Last year’s trip was different, comprising seasoned river rats exclusively. But my trip this year would have six Grand Canyon river virgins. And some had never been rafting anywhere. It was a different vibe.

Herbie, in his late 60s, is set in his ways. He apparently lives part time in the Denver area, part time on Maui. What is he really excited about? His three dozen grandchildren.

Herbie
Herbie

“I don’t carry a cooler,” the boatman said when I was trying to figure out where to load which meals on which boats for the 20-day 2016 trip on which I’d invited him. He would wear the same two shirts as last year.
What? He doesn’t carry a cooler? Every boat carries a small coffin-sized cooler.
It immediately struck me as a good way to get out of carrying a huge piece of very heavy group gear.
But then I remembered he doesn’t drink. A multi-decade teetotaler who would not be tempted to do anything with our beer except throw it overboard.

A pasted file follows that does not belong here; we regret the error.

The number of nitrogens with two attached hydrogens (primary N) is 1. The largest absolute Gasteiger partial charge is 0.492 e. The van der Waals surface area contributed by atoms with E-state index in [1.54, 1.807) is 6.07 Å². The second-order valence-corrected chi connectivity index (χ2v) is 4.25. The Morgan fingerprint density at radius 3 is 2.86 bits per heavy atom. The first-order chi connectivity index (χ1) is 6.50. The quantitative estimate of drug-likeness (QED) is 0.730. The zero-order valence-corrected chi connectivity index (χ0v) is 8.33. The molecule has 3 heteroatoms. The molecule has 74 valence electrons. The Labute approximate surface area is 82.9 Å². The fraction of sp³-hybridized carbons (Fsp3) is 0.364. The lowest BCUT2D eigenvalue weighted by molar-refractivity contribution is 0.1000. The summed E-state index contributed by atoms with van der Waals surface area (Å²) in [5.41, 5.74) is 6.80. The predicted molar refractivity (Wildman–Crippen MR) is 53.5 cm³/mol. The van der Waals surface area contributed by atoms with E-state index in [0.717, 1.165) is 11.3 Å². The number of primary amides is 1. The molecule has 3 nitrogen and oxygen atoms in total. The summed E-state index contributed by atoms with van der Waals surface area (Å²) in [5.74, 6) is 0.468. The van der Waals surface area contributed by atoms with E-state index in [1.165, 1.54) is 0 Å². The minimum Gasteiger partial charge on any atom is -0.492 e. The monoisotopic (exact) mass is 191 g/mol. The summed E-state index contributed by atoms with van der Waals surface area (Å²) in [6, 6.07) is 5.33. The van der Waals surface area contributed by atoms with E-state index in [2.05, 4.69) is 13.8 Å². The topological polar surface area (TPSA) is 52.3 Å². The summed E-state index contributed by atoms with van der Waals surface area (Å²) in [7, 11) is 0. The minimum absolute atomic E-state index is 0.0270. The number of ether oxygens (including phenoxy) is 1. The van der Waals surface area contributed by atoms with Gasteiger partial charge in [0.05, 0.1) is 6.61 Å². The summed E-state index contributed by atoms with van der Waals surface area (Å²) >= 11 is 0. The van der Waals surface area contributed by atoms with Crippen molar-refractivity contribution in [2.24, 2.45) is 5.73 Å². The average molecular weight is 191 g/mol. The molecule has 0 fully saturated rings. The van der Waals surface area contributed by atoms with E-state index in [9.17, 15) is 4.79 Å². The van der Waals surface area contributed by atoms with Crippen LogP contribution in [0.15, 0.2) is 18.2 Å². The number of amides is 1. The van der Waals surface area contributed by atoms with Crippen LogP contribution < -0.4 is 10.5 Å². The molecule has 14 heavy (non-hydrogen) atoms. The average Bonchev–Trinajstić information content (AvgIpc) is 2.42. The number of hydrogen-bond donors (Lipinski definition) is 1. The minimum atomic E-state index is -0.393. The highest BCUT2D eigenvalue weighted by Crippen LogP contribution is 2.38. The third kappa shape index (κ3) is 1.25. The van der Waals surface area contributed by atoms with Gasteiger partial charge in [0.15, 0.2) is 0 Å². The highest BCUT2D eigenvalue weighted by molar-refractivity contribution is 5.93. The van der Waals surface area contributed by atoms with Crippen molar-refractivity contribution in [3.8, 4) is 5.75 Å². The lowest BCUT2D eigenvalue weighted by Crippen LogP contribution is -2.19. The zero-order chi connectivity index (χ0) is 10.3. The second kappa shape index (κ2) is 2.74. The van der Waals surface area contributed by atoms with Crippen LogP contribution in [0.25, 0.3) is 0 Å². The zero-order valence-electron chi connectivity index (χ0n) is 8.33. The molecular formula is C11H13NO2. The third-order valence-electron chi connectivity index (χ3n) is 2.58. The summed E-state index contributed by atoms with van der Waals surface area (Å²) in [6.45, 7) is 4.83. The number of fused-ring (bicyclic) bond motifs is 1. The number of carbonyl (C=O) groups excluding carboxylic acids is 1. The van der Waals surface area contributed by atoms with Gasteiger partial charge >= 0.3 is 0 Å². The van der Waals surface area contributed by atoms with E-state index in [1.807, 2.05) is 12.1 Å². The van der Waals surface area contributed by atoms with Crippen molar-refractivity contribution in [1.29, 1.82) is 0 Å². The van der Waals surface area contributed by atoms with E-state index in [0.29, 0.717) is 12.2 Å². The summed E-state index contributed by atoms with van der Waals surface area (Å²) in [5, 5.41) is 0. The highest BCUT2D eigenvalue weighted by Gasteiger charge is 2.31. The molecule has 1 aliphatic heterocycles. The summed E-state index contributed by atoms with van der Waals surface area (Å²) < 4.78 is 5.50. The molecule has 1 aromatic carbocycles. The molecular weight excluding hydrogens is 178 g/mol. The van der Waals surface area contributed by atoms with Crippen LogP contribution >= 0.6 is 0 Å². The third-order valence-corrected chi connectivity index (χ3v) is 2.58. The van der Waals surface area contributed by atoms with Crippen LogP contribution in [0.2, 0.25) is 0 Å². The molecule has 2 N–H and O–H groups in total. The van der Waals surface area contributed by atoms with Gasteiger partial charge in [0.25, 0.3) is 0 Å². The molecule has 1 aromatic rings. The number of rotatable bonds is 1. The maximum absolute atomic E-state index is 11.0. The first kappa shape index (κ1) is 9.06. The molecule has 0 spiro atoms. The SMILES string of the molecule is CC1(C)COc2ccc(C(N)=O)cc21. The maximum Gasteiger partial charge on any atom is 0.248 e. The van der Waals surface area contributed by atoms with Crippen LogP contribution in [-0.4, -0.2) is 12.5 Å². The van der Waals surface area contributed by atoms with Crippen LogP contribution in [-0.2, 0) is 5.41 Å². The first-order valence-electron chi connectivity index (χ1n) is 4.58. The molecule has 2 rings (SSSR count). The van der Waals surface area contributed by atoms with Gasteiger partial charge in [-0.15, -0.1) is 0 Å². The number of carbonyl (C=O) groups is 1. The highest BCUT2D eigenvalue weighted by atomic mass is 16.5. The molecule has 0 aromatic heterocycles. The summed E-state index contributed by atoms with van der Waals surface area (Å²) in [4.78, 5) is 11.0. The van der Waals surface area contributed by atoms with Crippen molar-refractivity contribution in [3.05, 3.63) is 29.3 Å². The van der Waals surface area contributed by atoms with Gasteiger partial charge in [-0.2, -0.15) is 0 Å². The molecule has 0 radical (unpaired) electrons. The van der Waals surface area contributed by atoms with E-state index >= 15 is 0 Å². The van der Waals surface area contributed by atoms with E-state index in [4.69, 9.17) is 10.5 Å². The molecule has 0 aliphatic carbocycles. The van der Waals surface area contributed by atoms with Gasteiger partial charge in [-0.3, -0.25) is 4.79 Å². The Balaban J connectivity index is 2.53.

Hmmm.
What would he say if I asked him to carry the beer—all 14 twelvepacks of it?
He didn’t flinch. He found old drybags and loaded them up.

We had a few slowpokes this trip and getting off the beach at 9:30 or 10 a.m. meant fewer layovers, which meant fewer hikes. Herbie was motivated to help and help he did.

Herbie’s boat was ready to go every day shortly after breakfast so he’d see what needed to be carried down the beach to other boats and he would do it. And he never griped or complained or tried to get anyone to help. He just worked.

This year, instead of listening to music all the time, Herbie engaged with others, he told stories and taught newbies the what’s what of canyon life. When a newbie boatman I will call “Chance” who also looks a lot like my son of the same name, agreed to run a raft when a couple other boatmen had to drop off the trip, Herbie was there to help where help was needed most. Chance, who at 20 is big and strong and ready for anything, had not ever rowed a raft. His river running experience including only smaller rivers and creeks in kayaks, usually an inflatable kayak. Chance was undoubtedly nervous, although he hid it well. Herbie said just what needed to be said: “You are going to have the time of your life.”